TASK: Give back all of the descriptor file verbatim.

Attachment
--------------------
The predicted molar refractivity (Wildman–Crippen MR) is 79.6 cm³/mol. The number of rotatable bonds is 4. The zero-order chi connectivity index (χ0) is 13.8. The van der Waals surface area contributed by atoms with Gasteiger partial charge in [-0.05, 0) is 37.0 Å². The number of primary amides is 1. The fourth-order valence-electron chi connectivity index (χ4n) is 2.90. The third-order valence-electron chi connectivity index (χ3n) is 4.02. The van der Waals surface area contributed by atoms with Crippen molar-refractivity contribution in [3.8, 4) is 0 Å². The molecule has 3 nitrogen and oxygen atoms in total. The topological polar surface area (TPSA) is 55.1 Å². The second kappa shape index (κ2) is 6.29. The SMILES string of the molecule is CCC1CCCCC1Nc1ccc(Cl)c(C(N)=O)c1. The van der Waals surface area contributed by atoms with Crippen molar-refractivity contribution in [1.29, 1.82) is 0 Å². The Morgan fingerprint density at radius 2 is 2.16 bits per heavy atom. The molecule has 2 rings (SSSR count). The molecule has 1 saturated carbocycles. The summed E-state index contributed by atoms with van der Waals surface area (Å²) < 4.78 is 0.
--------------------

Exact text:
The predicted molar refractivity (Wildman–Crippen MR) is 79.6 cm³/mol. The number of rotatable bonds is 4. The zero-order chi connectivity index (χ0) is 13.8. The van der Waals surface area contributed by atoms with Gasteiger partial charge in [-0.05, 0) is 37.0 Å². The number of primary amides is 1. The fourth-order valence-electron chi connectivity index (χ4n) is 2.90. The third-order valence-electron chi connectivity index (χ3n) is 4.02. The van der Waals surface area contributed by atoms with Crippen molar-refractivity contribution in [3.8, 4) is 0 Å². The molecule has 3 nitrogen and oxygen atoms in total. The topological polar surface area (TPSA) is 55.1 Å². The second kappa shape index (κ2) is 6.29. The SMILES string of the molecule is CCC1CCCCC1Nc1ccc(Cl)c(C(N)=O)c1. The van der Waals surface area contributed by atoms with Crippen molar-refractivity contribution in [1.29, 1.82) is 0 Å². The Morgan fingerprint density at radius 2 is 2.16 bits per heavy atom. The molecule has 2 rings (SSSR count). The molecule has 1 saturated carbocycles. The summed E-state index contributed by atoms with van der Waals surface area (Å²) < 4.78 is 0.